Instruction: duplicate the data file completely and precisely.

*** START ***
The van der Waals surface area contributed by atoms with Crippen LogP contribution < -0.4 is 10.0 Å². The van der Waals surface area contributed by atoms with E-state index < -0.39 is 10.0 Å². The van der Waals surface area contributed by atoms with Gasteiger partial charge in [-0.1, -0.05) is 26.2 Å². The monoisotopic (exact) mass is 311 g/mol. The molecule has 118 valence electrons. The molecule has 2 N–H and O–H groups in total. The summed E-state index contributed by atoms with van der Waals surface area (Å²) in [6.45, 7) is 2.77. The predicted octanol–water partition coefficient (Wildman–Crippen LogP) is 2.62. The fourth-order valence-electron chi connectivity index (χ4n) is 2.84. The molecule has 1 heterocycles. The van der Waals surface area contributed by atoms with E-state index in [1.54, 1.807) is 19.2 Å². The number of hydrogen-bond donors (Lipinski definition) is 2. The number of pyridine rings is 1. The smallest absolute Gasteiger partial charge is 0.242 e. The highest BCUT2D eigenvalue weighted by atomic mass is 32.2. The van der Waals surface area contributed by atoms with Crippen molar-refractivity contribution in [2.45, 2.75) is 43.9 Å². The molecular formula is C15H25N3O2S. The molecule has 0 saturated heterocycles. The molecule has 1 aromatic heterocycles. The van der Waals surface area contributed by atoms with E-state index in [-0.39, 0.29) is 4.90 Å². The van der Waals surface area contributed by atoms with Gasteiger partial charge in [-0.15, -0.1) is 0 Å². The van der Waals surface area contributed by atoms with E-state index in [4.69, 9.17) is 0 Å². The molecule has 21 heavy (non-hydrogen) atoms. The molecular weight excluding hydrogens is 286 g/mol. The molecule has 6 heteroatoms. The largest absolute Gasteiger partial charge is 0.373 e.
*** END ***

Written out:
The van der Waals surface area contributed by atoms with Crippen LogP contribution < -0.4 is 10.0 Å². The van der Waals surface area contributed by atoms with E-state index < -0.39 is 10.0 Å². The van der Waals surface area contributed by atoms with Gasteiger partial charge in [-0.1, -0.05) is 26.2 Å². The monoisotopic (exact) mass is 311 g/mol. The molecule has 118 valence electrons. The molecule has 2 N–H and O–H groups in total. The summed E-state index contributed by atoms with van der Waals surface area (Å²) in [6.45, 7) is 2.77. The predicted octanol–water partition coefficient (Wildman–Crippen LogP) is 2.62. The fourth-order valence-electron chi connectivity index (χ4n) is 2.84. The molecule has 1 heterocycles. The van der Waals surface area contributed by atoms with E-state index in [1.54, 1.807) is 19.2 Å². The number of hydrogen-bond donors (Lipinski definition) is 2. The number of pyridine rings is 1. The smallest absolute Gasteiger partial charge is 0.242 e. The highest BCUT2D eigenvalue weighted by atomic mass is 32.2. The van der Waals surface area contributed by atoms with Crippen molar-refractivity contribution in [2.45, 2.75) is 43.9 Å². The molecular formula is C15H25N3O2S. The molecule has 0 saturated heterocycles. The molecule has 1 aromatic heterocycles. The van der Waals surface area contributed by atoms with E-state index in [-0.39, 0.29) is 4.90 Å². The van der Waals surface area contributed by atoms with Gasteiger partial charge in [-0.15, -0.1) is 0 Å². The van der Waals surface area contributed by atoms with E-state index in [4.69, 9.17) is 0 Å². The molecule has 21 heavy (non-hydrogen) atoms. The molecular weight excluding hydrogens is 286 g/mol. The molecule has 6 heteroatoms. The largest absolute Gasteiger partial charge is 0.373 e.